Depending on how severe the break is, the physician may decide to put your hand in either a hard plaster cast or in a soft splint to keep the wrist immobilized. If the bone has to be set it can be quite painful, so it is usually done by using anesthesia so you will not feel anything. If the area is swollen you may have to wear a splint for a few days, up to seven days, while you are waiting for the swelling to go down. Once the swelling has gone down the orthopedic physician will put on a hard cast.
For the first few days after your Colles’ fracture you should keep it elevated above the level of your heart to help ease the pain and swelling. You should also apply an ice pack for the first couple of days every 3-4 hours for 20-30 minutes. You should wrap the ice pack so your splint or cast does not get wet. For the pain the physician may give you a prescription for pain medication, or you can take over-the-counter pain-relief medication like Tylenol.
Post-Cast or Post-Splint Treamtment
When the hard cast or soft splint comes off your wrist will usually feel weak. It may even be sore. In order to regain the flexibility and strength of your wrist and hand your orthopedic physician may have you do low-impact exercises at home or in physical therapy. After successful treatment, your orthopedic physician may have you wear a wrist brace when doing any type of physical activity. With regular checkups and treatment, you should regain full use of your wrist.
Your orthopedic physician may suggest that you have surgery if the bone does not heal with just being put in a cast. If the break is severe you may have to have pins, plates, screws, or other devices in order to clamp the broken bone in place. This is done to make sure that the break heals properly.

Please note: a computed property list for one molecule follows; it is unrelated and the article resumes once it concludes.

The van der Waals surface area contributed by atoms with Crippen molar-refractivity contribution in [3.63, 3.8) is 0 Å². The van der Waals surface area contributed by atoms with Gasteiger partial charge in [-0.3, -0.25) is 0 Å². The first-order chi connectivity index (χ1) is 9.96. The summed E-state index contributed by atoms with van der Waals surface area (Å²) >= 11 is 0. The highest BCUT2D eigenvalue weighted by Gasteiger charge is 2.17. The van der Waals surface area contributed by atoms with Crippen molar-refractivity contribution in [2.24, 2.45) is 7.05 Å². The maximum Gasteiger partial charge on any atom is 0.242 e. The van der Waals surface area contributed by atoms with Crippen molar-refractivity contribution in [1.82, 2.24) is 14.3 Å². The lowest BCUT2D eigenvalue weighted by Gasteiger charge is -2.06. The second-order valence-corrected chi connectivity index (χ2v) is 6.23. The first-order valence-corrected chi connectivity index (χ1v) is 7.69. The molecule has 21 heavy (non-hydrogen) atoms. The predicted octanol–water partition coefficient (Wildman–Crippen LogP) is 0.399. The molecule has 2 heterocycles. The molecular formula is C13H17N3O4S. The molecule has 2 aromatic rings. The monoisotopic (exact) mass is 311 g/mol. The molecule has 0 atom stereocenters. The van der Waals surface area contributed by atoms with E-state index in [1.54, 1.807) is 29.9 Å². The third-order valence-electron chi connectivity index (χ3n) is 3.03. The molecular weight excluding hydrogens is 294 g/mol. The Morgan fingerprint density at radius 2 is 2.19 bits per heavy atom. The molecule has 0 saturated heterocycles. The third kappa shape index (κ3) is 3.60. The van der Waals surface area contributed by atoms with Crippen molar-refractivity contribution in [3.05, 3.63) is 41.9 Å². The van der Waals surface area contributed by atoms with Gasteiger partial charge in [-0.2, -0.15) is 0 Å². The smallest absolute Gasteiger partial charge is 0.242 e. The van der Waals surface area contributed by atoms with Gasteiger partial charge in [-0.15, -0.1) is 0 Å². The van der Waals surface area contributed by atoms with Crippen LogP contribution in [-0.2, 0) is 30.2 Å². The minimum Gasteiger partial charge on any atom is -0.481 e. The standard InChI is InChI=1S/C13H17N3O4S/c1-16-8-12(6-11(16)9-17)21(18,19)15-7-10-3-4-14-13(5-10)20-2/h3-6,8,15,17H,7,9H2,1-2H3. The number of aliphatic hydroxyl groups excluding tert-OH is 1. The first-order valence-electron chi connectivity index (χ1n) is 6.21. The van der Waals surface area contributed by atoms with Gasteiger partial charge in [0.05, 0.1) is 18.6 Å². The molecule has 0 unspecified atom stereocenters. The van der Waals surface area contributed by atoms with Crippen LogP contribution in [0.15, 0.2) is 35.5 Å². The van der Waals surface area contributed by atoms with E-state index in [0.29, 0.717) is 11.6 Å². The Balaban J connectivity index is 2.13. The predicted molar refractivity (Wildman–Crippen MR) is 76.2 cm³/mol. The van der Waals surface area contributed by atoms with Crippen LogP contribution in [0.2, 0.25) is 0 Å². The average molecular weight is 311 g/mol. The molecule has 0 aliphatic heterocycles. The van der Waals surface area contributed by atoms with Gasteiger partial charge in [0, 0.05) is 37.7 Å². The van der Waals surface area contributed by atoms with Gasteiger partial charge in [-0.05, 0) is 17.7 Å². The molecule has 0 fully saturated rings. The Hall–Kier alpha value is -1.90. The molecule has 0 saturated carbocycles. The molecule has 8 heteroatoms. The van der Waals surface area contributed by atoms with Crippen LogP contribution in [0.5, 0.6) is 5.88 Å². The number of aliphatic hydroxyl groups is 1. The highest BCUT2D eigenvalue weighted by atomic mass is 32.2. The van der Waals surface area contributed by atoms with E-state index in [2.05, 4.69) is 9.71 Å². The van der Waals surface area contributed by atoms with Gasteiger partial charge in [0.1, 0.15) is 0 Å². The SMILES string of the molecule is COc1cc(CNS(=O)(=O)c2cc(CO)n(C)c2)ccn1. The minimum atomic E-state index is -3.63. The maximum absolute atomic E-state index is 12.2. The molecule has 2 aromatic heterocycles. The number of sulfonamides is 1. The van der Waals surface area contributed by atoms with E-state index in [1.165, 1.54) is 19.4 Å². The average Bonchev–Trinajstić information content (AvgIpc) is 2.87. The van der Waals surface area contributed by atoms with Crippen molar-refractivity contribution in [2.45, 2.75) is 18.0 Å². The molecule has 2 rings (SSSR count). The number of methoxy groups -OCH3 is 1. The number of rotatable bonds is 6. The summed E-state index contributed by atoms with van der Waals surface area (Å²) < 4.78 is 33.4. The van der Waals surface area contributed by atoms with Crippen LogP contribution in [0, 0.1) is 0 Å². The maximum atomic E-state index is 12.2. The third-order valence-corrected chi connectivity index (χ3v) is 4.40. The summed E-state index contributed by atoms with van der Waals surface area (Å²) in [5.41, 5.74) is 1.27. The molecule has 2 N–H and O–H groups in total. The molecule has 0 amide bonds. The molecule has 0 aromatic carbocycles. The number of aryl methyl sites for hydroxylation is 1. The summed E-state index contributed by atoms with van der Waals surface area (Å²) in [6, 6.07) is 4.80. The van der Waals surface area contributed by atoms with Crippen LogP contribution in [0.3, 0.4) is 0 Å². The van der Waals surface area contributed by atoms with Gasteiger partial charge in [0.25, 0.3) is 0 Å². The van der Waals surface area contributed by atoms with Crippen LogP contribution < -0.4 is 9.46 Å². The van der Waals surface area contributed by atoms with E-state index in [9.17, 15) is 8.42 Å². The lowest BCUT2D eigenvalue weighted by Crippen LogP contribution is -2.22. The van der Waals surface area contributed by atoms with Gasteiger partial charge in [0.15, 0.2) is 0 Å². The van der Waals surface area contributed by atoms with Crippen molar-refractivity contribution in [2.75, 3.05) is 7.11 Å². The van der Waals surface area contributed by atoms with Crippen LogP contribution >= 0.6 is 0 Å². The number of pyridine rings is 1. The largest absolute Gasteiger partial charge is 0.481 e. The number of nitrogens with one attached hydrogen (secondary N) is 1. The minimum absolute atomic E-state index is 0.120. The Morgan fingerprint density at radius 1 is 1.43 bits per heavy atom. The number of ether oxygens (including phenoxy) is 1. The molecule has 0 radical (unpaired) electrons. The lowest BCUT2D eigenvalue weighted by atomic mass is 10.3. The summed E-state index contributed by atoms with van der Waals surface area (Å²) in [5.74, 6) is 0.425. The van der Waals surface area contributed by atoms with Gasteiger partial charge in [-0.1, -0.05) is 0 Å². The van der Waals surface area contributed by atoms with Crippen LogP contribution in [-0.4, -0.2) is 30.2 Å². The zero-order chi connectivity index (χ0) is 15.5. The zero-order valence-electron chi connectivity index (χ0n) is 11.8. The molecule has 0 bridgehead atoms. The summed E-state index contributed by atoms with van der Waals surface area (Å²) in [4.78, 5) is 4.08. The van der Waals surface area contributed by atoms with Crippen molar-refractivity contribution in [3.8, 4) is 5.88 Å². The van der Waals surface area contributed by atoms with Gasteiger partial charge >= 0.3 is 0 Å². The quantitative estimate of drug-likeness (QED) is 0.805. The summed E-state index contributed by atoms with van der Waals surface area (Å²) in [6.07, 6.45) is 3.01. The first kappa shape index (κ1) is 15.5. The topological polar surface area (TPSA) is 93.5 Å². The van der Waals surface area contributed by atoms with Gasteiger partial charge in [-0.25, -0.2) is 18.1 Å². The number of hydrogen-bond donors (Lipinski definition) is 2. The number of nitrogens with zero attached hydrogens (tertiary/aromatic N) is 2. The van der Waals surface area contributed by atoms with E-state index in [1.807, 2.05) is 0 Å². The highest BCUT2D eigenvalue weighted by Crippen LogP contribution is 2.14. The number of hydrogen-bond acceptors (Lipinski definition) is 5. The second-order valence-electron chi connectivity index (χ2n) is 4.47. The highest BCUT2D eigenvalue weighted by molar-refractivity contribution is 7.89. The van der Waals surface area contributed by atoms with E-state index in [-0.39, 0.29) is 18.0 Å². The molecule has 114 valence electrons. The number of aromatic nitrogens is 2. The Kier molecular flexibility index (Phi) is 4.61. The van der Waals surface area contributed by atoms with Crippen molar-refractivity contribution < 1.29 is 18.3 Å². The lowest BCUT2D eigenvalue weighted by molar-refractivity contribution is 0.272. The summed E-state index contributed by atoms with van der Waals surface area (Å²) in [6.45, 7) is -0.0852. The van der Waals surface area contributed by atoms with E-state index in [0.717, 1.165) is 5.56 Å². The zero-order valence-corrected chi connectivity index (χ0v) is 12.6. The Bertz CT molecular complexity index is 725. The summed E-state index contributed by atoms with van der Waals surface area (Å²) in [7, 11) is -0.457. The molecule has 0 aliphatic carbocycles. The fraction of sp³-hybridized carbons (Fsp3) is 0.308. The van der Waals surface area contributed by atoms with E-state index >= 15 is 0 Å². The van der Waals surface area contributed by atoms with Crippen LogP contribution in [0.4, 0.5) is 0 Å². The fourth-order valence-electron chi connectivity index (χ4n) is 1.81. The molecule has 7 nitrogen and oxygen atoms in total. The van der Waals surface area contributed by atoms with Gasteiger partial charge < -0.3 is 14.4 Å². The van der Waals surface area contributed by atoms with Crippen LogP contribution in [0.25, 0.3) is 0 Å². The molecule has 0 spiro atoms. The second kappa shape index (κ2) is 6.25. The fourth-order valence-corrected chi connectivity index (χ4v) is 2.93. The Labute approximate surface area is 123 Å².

Elderly patients with Colles’ fractures face a higher risk of complications. The reason is that there is no ability for them to have total recovery. The wrist could also lose its capacity to move to diverse extensions, making the movements completely stiff at the joint or just slightly restricted. Patients could also develop compressive neuropathy, which is a compression of the median or ulnar bone. Another potential complication is carpal tunnel syndrome, which is more prominent in the elderly patients. Dislocation fractures can also be associated with ruptured tendons. If this occurs, a graft of tendons may be necessary to help mend the ruptured tendon.
Normally you will wear a hard cast for 6-8 weeks, maybe even longer. If the break is a severe one it could take up to 6 months for it to completely heal. It all depends on how serious the break is.
If the cast was put on while your wrist was still a little swollen, you may need to have a second hard cast put on when the swelling goes completely down, and the hard cast becomes too loose.
While you are wearing the cast, make sure you do not try to do too much before your wrist has completely healed, because you could cause more serious damage. This continues to be very important right after you have the cast taken off. Even after it has fully healed you still may feel stiffness and discomfort in the wrist for months—and possibly years.